I have the great pleasure of introducing you to, Nick Gombash of Nick Gombash’s Genealogy Blog.
Nick began his genealogy research journey in 2001 and his blog focuses primarily on his Hungarian research and resources. Although Nick’s ancestry can be traced predominantly in America and back to the Colonial period, the majority of his research is based in Europe.
Nick has been researching German and Hungarian parish records for about eight years now. In Nick’s own words, “I wouldn’t say that I am an expert at these records, as I know I am not perfect, but working in these records is a passion of mine. Being able to read and decipher old handwriting and script comes very easily to me”.
Because of this fact, Nick recently started his own “Hungarian Marriage Project” much like the Poznan Marriage Indexing Project that was created by Lukasz Bielecki. Bielecki was a great inspiration to Nick. As Nick works on indexing marriage records from all over Hungary, to aid others in a search for their ancestors, he realized this is undertaking a large project. Nick finds himself making great progress with the hopes that others will help contribute to this project as well.
More indexes will be made available as time and funds allow him. FamilySearch has recently put Slovakian records from the Presov district on-line. These records belonged to the Old Saros County of Hungary. Nick hopes that the record search at FamilySearch flourishes and they continue to put more and more parish records on-line.
Nick’s Family and His Blog
Family members who read Nick’s blog enjoy reading and learning fun and interesting tidbits of information that shared on his blog. Only recently has Nick joined the genealogy blogging community and participates in the daily blogging theme posts. Nick’s family enjoys the photos and stories that go along with that particular day’s blogging theme.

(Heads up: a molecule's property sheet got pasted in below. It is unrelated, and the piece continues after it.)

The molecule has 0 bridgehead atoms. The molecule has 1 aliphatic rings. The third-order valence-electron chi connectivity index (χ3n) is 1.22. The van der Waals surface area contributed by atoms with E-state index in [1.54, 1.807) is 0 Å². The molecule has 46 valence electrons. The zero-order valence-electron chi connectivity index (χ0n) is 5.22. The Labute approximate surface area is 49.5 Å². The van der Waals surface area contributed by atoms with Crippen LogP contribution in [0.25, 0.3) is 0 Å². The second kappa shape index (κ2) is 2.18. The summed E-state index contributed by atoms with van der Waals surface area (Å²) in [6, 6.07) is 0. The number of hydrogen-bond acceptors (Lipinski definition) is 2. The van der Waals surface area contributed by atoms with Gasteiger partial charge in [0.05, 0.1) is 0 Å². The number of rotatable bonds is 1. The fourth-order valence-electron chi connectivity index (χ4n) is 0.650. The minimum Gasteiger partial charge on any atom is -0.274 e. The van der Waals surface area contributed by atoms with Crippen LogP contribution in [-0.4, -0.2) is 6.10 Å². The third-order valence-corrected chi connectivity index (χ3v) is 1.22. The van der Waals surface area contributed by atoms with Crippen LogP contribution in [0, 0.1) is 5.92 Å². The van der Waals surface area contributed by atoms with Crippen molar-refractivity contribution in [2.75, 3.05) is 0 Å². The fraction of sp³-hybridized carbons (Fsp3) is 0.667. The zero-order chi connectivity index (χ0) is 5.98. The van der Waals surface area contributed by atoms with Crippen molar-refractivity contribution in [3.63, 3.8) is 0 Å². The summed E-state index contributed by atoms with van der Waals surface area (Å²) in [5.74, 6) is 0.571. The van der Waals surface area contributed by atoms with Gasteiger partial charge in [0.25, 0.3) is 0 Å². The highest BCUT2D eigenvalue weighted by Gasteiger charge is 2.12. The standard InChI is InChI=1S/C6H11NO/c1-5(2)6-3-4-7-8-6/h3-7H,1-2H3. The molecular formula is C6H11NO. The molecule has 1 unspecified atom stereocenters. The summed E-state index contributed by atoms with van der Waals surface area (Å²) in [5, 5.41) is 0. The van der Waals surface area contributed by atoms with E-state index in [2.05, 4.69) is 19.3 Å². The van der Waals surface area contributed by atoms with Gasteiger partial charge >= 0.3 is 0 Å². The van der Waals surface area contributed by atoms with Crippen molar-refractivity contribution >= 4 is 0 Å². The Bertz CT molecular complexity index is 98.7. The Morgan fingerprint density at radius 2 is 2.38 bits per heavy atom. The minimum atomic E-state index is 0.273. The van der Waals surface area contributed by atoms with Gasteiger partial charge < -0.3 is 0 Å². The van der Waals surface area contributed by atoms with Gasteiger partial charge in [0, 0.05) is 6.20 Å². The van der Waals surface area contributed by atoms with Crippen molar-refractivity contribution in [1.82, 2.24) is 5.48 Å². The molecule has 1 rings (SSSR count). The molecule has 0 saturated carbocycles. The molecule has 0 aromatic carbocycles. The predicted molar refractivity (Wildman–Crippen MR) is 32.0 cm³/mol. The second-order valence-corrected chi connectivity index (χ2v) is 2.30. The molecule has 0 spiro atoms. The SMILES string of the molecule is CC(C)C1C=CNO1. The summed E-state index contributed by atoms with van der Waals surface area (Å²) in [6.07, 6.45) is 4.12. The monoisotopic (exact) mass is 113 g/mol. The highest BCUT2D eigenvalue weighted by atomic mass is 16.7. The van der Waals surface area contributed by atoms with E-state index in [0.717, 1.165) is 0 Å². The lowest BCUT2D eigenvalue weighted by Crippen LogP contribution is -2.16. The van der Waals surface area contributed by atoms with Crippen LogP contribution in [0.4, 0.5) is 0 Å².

Family members keep up with Nick’s blog via his Facebook page. When Nick posts on his blog, he will link that post to his facebook page, informing his family and friends of the new post, only then will his family read his blog. Nick seems to be the only blogger in his family at this time!
How Nick Follows the Rest of Us
Nick mainly follows fellow bloggers by way of his Blogger.com feeds. Other blogs are book marked so he can easily click on them to check for new posts. Only recently has Nick discovered Google Reader.
Nick does not use his email as a means to follow other bloggers, but does receive his blog comments posted by others in his email. Ever since GeneaBloggers found his blog a few weeks ago, Nick has been receiving more and more comments on his blog. Nick loves all the feedback!
Nick subscribes to a variety of blogs, his favorite being ethnic food blogs relating to where his ancestors originated. With Nick’s love of cooking, he is always looking for new recipes to try and following Hungarian food blogs gives him that opportunity.
Nick’s Thoughts On Blogging
Nick had two concerns; the first was regarding the actual writing of a blog. Nick hated writing in school; he felt that his writing was horrible. He consistently struggled with essays and writing assignments. As Nick blogs more and more, he feels his blog contributed to improving his writing skills and has become much better. A cousin actually complimented Nick on his writing and suggested he write a book.
Nick’s second concern was would anyone actually read his blog and would his family history and stories be interesting enough. As it seems, the opposite occurred, many are finding his genealogy and family history stories very interesting.
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Welcome Nick! Please head on over to Nick Gombash’s Genealogy Blog, leave him a comment, letting him know you stopped by.
© 2010, copyright Gini Webb
Gini Webb lives in San Diego, California and manages her own blog,Ginisology, while also researching her own German heritage, recently retired, enjoying life with wonderful husband Steve and visiting with her now seven grandchildren!
Are you a genealogy blogger who would like to be interviewed for the “May I Introduce To You . . .” series? If so, contact Gini Webb via e-mail.